Earning a college degree is an important expense to accrue for all young people. But afterward it can also be incredibly stressful. Because as CBS News reports, student loan debt has hit an all-time high at $1.2 trillion, and affects nearly 40 million people.
So for many, simply paying off their student loan after it has gone into default (or at all) may not be possible, and the idea of discharging your student loan may have never come to mind. But you have options.
According to the Student Loan Borrower Assistance (SLBA), discharging your student loans may be difficult, but is not impossible. "To do so, you must show that payment of the debt "will impose an undue hardship on you and your dependents.""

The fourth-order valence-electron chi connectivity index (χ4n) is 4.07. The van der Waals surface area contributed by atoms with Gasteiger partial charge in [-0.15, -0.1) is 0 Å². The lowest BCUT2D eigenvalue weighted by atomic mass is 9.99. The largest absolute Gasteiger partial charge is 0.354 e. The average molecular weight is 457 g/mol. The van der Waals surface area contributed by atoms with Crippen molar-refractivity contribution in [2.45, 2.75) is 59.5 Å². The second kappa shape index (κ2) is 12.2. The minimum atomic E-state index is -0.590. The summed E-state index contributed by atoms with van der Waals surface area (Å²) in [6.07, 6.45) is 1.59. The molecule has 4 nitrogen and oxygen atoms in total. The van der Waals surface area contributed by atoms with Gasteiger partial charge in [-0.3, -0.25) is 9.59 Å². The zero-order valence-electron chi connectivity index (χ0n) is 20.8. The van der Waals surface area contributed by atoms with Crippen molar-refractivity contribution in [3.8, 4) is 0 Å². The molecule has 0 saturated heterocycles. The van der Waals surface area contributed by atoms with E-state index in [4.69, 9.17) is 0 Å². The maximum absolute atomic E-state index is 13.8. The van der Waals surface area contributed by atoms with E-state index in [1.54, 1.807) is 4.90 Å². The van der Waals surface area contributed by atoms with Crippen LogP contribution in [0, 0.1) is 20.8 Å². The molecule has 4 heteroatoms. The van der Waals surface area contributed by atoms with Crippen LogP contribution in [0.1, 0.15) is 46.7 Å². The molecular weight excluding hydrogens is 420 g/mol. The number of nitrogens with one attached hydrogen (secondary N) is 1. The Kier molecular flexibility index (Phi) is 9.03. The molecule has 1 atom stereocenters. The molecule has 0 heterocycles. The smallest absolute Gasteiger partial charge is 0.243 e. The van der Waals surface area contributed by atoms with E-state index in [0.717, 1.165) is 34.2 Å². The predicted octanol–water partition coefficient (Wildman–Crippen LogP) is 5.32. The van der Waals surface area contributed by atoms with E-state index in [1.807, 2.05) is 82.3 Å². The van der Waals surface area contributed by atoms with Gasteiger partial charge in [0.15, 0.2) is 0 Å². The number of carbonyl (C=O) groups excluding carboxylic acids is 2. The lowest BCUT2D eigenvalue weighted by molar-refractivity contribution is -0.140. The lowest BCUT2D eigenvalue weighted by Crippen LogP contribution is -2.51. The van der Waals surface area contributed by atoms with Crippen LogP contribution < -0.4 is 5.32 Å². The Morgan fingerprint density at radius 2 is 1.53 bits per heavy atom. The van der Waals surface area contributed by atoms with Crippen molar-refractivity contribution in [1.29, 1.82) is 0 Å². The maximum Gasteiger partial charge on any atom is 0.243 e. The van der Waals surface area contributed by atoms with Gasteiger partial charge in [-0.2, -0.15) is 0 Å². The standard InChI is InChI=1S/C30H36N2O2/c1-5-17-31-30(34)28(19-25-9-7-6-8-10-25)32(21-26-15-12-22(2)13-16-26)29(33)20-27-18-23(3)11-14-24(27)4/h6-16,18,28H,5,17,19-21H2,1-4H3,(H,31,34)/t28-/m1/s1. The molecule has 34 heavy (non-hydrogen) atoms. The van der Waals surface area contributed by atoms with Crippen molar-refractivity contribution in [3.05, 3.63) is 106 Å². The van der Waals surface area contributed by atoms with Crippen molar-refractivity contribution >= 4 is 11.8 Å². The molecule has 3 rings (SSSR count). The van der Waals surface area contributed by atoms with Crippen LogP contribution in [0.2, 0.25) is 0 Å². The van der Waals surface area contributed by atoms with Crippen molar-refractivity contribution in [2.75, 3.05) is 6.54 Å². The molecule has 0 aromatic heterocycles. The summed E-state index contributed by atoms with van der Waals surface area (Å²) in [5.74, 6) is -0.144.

How? One way is through what the courts call The Brunner Test. Wherein the debtor (or the debtor's attorney) must prove that they are experiencing what the court has deemed as "undue hardship." This is done through three steps (click here for other tests courts use).
1. Poverty. Your current income and expenses imply that you cannot maintain a minimal standard of living for yourself and your dependents in the likelihood that you would have to repay your loan.
2. Persistence. Where you stand currently with finances will unlikely change during a substantial portion of your repayment period.
3. Good faith. You have made what the law calls a "good faith" effort to keep your loans from going into default.
If you can then prove undue hardship, your loans will be forgiven and discharged.
Assuming you qualified to have your loans discharged; it may also be a good time to get your finances back on track and file for bankruptcy. Filing for bankruptcy protects you from creditor harassment, and helps you begin with a fresh start in all facets of your financial life.
For more information on discharging your student loans and bankruptcy advice, contact us for more information.